Policy Brief : Financing & Land Control of Palm Oil and Sustainable Finance in Indonesia

image1On Februari 12, 2015, TuK INDONESIA has launched the finding of its research on tycoons controlling the biggest 25 palm oil group in Indonesia. The research was conducted at the beginning to the third semester of 2014, which data covers the period of five (5) years, from 2009-2013 to examine the land concentration under control of the tycoons, with a slight update on the latest ownership scheme of the group, just before the launch was convened.
The main findings of the research are:

  1. Total land bank dan locations of oil palm concession own by the tycoons that comprise 25 biggest palm oil group in Indonesian
  2. Tycoons who control these 25 biggest palm oil groups in Indonesia – and their total net worth
  3. Bank and financial institutions supporting the tycoon in building and expanding their palm oil business by providing loan and underwriting their shares and bonds issuance. Figure 2 shows banks providing loans to the tycoons with the total amount of USD 17.822 Million. From total 20 bank, there are 3 local banks: Bank Mandiri, BNI 46, and BRI. These three banks have been financing the palm oil sector for quite some time in Indonesia. If the research is expanded into looking at more than the biggest 25 groups, there would be more local bank to be identified.

The main recommendations derived from the research are:

  1. The importance of restriction of oil palm plantations concession; The Minister of Agriculture’s Regulation No. 98/2013, which limits the total land bank to 100,000 hectares of palm oil plantation per company, did not effectively limit corporate control of over land in Indonesia. This is because the public company (listed on the stock exchange) are excluded from this rule, while this study shows that 21 of the 25 business groups controlled by tycoons have been operated through a holding company listed on the stock exchange. The above Minister’s Regulation also excludes cooperatives and state of pmebatasan this, then for the Papua region even given limit 2-fold; ie 200,000 hectares. There is no clear argument why public companies, cooperatives and state-owned companies as well as Papua region are excluded from this rule.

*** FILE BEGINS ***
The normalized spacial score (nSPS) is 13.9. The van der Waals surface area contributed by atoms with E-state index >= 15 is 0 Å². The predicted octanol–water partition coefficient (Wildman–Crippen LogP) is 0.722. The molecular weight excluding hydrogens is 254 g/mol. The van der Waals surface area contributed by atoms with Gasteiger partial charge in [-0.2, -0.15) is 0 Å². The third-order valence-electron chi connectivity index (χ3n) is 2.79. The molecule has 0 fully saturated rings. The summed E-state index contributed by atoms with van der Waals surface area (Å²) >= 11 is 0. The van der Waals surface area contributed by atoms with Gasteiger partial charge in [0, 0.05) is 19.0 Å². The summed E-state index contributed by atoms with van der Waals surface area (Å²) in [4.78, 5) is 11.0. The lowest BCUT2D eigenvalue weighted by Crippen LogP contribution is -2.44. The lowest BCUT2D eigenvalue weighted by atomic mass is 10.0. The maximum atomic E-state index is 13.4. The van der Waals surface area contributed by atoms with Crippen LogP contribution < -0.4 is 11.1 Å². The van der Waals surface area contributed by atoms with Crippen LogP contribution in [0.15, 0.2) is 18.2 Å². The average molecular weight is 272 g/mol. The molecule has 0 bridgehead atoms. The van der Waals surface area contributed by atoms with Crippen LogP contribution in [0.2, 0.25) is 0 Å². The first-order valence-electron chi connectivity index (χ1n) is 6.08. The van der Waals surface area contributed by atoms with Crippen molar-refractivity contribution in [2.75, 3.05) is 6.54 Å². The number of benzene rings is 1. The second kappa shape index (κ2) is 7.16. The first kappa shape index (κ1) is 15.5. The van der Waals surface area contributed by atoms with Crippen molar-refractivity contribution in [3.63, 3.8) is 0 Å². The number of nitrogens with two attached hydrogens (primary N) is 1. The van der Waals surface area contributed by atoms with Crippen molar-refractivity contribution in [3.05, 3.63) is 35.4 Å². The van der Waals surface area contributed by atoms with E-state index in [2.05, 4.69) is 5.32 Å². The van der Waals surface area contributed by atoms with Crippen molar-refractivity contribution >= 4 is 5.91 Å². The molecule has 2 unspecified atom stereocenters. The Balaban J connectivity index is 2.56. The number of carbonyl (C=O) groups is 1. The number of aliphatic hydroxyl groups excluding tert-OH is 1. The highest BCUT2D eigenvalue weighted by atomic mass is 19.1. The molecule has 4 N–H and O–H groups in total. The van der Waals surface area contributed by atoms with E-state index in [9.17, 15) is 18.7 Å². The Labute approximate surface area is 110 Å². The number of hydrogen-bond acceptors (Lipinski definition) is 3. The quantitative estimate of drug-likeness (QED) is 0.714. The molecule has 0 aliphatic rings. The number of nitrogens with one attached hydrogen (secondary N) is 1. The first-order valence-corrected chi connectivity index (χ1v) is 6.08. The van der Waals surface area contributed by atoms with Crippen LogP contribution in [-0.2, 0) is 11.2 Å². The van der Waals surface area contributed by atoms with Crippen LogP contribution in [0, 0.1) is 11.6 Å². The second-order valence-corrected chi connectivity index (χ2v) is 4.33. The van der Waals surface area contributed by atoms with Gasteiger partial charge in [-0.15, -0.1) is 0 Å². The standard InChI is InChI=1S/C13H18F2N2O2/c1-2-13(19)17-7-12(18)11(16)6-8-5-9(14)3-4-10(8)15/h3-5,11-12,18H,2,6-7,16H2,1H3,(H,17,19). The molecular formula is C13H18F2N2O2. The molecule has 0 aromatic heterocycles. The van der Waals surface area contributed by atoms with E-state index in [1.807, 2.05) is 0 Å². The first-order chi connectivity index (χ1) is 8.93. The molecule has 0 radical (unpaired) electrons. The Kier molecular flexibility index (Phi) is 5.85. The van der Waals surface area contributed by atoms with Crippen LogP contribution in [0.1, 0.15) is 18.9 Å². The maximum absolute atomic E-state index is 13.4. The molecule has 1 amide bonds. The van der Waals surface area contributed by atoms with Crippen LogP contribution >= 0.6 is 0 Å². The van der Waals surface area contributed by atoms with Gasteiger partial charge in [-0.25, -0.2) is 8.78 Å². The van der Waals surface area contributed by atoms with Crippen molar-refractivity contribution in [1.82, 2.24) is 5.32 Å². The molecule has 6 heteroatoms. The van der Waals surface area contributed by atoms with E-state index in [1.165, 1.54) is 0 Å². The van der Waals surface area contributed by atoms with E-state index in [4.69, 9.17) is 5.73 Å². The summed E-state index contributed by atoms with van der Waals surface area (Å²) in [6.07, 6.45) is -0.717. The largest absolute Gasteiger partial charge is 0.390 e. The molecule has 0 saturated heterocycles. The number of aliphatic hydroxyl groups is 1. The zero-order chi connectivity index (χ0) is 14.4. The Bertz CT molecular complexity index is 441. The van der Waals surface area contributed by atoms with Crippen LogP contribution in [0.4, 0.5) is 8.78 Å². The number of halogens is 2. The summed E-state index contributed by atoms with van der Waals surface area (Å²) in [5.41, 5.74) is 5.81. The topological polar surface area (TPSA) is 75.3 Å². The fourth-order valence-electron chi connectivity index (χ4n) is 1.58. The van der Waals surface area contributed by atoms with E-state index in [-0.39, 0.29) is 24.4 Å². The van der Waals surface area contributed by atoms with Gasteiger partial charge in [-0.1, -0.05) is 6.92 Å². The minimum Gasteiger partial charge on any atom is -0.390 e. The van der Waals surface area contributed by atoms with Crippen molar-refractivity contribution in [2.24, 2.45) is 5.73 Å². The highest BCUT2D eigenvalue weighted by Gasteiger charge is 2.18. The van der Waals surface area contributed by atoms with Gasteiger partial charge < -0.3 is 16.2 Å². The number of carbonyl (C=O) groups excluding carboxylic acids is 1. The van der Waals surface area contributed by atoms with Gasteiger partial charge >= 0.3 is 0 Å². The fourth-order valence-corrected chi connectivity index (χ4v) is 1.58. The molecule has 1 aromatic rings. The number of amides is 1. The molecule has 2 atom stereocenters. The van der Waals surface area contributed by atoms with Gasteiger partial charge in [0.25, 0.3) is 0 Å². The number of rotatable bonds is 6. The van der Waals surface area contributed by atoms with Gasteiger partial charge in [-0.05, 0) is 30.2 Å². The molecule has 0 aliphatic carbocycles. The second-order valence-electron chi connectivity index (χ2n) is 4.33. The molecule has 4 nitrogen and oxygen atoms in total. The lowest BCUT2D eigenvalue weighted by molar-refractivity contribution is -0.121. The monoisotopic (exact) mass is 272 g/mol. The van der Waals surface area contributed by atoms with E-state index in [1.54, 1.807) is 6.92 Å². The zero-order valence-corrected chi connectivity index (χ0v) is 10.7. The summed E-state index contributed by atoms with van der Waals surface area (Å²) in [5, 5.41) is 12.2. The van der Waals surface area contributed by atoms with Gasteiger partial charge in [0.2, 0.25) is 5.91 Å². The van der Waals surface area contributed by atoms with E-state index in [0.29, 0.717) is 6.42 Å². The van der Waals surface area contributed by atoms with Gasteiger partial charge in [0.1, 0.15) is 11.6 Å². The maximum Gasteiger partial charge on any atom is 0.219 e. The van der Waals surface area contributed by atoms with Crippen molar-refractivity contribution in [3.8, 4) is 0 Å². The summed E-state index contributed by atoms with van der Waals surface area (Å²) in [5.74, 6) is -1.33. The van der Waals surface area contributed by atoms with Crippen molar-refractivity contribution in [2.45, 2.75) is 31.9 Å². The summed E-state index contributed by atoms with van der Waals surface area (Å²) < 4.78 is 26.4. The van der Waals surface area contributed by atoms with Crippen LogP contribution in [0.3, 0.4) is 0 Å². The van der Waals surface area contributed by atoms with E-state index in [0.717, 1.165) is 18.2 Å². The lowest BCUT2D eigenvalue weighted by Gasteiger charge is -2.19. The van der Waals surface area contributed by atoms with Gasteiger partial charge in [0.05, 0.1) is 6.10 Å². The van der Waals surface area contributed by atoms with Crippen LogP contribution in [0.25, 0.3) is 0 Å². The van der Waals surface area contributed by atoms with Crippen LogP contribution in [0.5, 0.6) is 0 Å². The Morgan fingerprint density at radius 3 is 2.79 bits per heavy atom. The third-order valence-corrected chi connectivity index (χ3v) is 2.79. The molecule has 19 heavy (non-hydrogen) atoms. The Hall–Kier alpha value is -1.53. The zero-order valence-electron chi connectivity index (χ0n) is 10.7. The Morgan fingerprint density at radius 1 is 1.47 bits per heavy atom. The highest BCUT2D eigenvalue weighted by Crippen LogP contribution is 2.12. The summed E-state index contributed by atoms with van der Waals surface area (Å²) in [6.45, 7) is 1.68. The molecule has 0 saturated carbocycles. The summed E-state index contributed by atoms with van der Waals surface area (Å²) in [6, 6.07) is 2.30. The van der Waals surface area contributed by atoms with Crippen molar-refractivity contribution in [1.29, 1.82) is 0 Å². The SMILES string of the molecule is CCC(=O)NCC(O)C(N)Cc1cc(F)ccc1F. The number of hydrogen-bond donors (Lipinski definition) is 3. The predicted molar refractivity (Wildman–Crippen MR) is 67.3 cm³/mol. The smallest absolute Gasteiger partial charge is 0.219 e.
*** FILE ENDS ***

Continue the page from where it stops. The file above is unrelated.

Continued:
1. The importance of policies and practices of sustainable financing; in Indonesia, in particular, require the Financial Services Authority for implementing effective and inclusive Indonesia Sustainable Finance Services (ISFS). Being positioned to support the FSA to develop guidelines for corporate credit due diligence for certain economic sectors; to exchange information on a regular basis with Indonesian civil society; to strengthen the bank reporting; and to develop good accountability mechanisms for financial institutions.

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